I think the way the project got started is an interesting story. So engineering students get a list of projects that academics have put out for interesting projects to do for their final year. It's usually tacked onto their own research interests - they basically say, "Here are five things we want to work on." The thing that marked me out was I actually wanted to get out of the School of Computer Science. I'd been in there for four years, had had my challenges with the way things were run (academics, etc). Some experiences were great, some weren't so great, so I thought, "Wouldn't it be great to do a project that is not in the school?" I had an interest in music, but it was a very dormant interest in the sense that I used to go to concerts a lot, but not be able to play anything well. I played the piano a little bit, terribly - I dropped it when I was much younger. So when I saw on the list that there was a project in the School of Physics on music, I thought, "This might be interesting to have a go." But it sort of started my whole career in being comfortable in stepping out of the usual culture of what you do - absorbing another field to the point where you can make a contribution. I got the practice at doing this from that project. And also, because it wasn't an incremental change to something, it was a completely new project, I started with a blank page. So the rough idea had been set by Joe Wolfe and John Smith at the School of Physics (UNSW), but there was no anticipation of what it would look like, no anticipation of how successful it would be, and certainly no idea of what computing technology might be applied. And so that was a lot of responsibility to put on myself, but in a safe environment, because it was just a university project. And as the project went on, I'd have to solve problems of my own and I'd have to find answers to it without any direction and sometimes those solutions came by chance. So I came across machine learning sitting through a lecture midway through my final year in 2001, on a completely different topic, but the lecturer thought they'd just take a tangent and talk about it for a moment as something that they were doing at the time. And at that time, I was trying to figure out what to do with your data, Jane, of the responses to all these fingerings and how do I move from the physics to the actual music? It was a perfect possible way of going. Suddenly I'm now in the machine learning game to try and solve a problem on a project starting from a blank page. And once you get this sort of practice, you become quite confident in doing very different things and absorbing different concepts. And so, after I finished The Virtual Flute, I went to Cochlear for a number of years. I had that same confidence about trying different things and absorbing the medical field, no worries, making comments on how audiological procedures are done, no worries. And all that confidence came out of that Virtual Flute experience. Another interesting story is that it might have all come to nothing. Because I had a computing background, not a physics one (I mean, I studied a bit of physics, but it wasn't my field), I had made a mistake in one of the simulation programs because I had misread one of the graphs in the physics book. I hadn't understood quite what the units were and it wasn't absolutely clear in the book. So the simulation for the first twelve months was inaccurate but inaccurate by, not so much that you got ridiculous results, just a bit off. But, not looking great. It looks like you're in the right ball park, so it's not clear that you've made a mistake, it may just be that the model is just not good enough. Until one day I was sitting with Joe (Wolfe) late one afternoon, I'll never forget it, and he was just passing a look through and he found this wrong interpretation of units on this one graph and once I fixed that, it changed everything. So I had this whole lever arch binder full of results that I'd accumulated and tried different things with for twelve months, and it all went in the bin that afternoon, every single result. And so it wasn't the only thing I was doing in that twelve months, I was doing other things in the project - the web interface, the machine learning bit, etc. If it wasn't for that discovery, the project may never ever have got of the ground to the extent that it did.
They were in the ballpark to think that this may be a normal result but fingerings that are a lot of open and closed holes in combination are the most difficult to model. When they're all open, it's not so hard, when they're all closed it's not so hard. But when there's a mix of open and closed, suddenly you start seeing the discrepancies and they were quite large for some of the things we were trying to do. If just that one line of code... if that didn't get fixed, it would've just been an inaccurate project. So it was a great little real-world project; where things go wrong, where unknowns are there everywhere, there's ups and downs... I mean I was really depressed that day but I shouldn't have been - I should have been very, very happy that we moved on.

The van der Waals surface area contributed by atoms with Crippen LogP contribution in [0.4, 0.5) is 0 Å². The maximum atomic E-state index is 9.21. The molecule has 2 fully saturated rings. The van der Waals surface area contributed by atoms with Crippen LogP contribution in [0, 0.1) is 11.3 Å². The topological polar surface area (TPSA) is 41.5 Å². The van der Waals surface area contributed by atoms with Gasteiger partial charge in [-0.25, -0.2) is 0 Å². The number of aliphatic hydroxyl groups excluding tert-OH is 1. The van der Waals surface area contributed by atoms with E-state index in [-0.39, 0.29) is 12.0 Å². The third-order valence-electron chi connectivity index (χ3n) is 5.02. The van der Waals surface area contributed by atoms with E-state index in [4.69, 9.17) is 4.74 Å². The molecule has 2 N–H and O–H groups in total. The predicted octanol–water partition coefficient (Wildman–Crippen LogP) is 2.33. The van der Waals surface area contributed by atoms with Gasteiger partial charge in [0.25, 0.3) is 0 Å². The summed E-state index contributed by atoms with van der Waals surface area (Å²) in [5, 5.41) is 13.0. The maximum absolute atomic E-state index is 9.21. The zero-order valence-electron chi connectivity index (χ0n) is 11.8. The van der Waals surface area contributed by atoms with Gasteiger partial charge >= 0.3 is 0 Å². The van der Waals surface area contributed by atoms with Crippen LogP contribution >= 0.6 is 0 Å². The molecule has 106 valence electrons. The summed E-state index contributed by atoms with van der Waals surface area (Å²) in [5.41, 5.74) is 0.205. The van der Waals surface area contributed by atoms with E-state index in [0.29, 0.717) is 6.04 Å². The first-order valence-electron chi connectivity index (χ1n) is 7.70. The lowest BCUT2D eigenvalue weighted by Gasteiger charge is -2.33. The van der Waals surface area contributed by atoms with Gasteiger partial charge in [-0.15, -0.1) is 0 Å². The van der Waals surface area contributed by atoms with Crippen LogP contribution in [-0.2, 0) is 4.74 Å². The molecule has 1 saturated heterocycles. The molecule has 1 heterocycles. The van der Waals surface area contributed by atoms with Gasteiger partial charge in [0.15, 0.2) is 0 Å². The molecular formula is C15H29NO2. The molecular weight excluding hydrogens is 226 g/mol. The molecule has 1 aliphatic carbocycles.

I now own a business called Expressive Engineering and I've been doing it for four years. During my time at Cochlear where I been from 2002 to 2010, and I did my PhD there, half of my time there was spent arguing for new ideas. So in the music acoustics world, everyone is really friendly; everyone loves everyone else, they're all very collaborative because everyone's in it for the love of it. There's not a lot of money going around in music acoustics, at all. People are generally doing it as an interesting hobby on the core skill of whatever it might be. As you move into a commercial industry, whatever that may be, but especially a medical industry, everyone's got an opinion on direction and everyone will fight for it. This is very normal in organisations and so half my time at Cochlear was spent in technical disputes and the other half spent in pushing for ideas. Just having had that practice over the years, and also that experience of trying to explain The Virtual Flute to diverse audiences, handling the media, and then trying to persuade people to push it in certain directions, I thought by the end of that, when my PhD was done, I was probably more use to the world in that side of things, in the organisational communication of engineering, rather than just doing the technical work. So I don't necessarily focus on how to give a presentation - there's a wider mix. How should organizations communicate internally? One-on-one, to audiences, for maximum impact, maximum innovation, to take advantage of opportunities, to find them, how to structure arguments to support a project, the importance of messaging... All those sort of things lead to the effectiveness of projects and technical people often neglect them because it's just not their core interest. They certainly don't get taught anything of the sort, and so that's what I've been filling in for the past few years in a training capacity, but also in a consulting capacity. So quite often training people within an organisation and sometimes, for example, I'll get an engineering department of fifteen people and I'll force them to go and map out their relationships with other departments. They'll go and build relationships they've never done before and suddenly find new opportunities in their engineering world and they're amazed that having a chat with somebody would unlock opportunities. But it came back to The Virtual Flute - I'd had to do this because I'd forced myself to step out of computer science. Once you see the value of putting this discipline with that discipline, suddenly there's a new opportunity... It's not what we often think of as communication, like for example giving a speech - but it is highly communicative and highly collaborative. Once at the end of the flute project Joe and I - Joe Wolfe was my, sort of, primary supervisor on my project - we'd have discussions saying, "Who do we think should mark this project?" Because, again, he didn't have all the knowledge of the computing of it all so I went and looked for people to mark my project and, you know, what undergraduate does that? It's always the other way around. So I would knock on doors saying, "I'm so and so, I've been doing this work across the road in physics, what do you think?" And because I'm asking them to do something, I'd have to persuade them to come on board and be interested in the project. And so my current skills and interest in communication started from day one right there.